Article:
The first days of school bring such excitement and joy – decorating the classroom, getting to know your new students, planning fun activities together, and establishing guidelines and expectations to ensure that everyone has a successful year.
But, soon (if not already) you will feel overwhelmed. There will come a time when you are forced to deal with students who are not following the classroom guidelines or meeting your expectations. How will you react? What will your response be?
Take a moment now, at the beginning of the year, to think about how you might respond. Ask yourself: What is the purpose? What change am I trying to make? What impact will it have on this student?
When an issue arises, we feel the need to react immediately, in the moment. Doing something helps us feel like the problem is going away. So, we put systems in place and follow a series of steps each time there is a problem. But, each situation is different and should be handled differently. Before acting, stand still, and take a moment to understand the situation, and more importantly, to understand the student.
For example, when you find yourself frustrated that a particular student cannot seem to focus or follow routines – stand still. What do you know about this student? Do you know if this child was up late last night taking care of a sibling? Do you know if this child had breakfast before they came to school? Can you imagine what they might be going through, and how that might impact what they need? Can you let go of your own expectations…and give them the freedom to be who they are? If you can do that, then you can create a learning environment where powerful things will take place. Because students will feel that they are respected and that they have a voice.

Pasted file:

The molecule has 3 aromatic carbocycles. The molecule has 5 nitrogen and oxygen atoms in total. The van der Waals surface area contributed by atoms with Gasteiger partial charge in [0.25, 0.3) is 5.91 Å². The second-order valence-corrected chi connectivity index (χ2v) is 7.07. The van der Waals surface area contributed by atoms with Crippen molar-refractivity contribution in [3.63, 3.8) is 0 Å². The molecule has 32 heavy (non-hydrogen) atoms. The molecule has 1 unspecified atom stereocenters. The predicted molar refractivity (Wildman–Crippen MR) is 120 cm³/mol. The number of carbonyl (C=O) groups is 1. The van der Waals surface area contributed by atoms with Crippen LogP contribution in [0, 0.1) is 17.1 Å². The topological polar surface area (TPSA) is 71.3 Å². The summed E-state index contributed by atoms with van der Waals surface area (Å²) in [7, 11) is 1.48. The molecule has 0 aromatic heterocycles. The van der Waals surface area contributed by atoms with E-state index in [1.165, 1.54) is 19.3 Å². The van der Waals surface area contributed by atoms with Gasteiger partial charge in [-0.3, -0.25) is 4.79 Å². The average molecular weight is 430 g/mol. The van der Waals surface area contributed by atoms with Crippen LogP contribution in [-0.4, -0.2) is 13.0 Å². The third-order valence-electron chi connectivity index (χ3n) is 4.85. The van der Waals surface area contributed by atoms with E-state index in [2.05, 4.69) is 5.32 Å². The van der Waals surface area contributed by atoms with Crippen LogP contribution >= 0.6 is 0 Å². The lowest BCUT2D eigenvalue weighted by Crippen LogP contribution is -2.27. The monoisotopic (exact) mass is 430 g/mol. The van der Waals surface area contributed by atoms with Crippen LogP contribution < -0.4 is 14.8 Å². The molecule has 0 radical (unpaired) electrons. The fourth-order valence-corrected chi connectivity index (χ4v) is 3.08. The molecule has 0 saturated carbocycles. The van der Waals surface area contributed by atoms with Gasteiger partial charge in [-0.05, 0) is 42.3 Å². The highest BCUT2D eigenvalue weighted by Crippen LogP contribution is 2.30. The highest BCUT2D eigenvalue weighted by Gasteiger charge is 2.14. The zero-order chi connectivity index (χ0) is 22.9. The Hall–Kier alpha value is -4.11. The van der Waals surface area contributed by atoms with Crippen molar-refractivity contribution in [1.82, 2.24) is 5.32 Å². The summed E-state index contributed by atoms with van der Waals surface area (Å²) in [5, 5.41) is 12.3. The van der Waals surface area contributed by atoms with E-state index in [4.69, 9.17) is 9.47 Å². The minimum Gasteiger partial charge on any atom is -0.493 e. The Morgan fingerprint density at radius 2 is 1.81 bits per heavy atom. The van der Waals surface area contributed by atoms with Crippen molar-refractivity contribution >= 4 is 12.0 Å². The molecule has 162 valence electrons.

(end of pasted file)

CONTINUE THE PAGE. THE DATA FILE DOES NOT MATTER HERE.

Put yourself in their shoes. Empathy will allow you to ultimately achieve an outcome that is best for your students. It’s not about achieving the outcome that you choose in that moment. It’s about achieving a lasting, long-term positive future for each unique child.
It’s not easy to not react immediately. But, try to take a moment and stand still. See this student for who they are and who they want to be. If you don’t know the best way to move forward, be honest about that. Stand still until you see a way. This is how you build relationships and form connections, and dignity.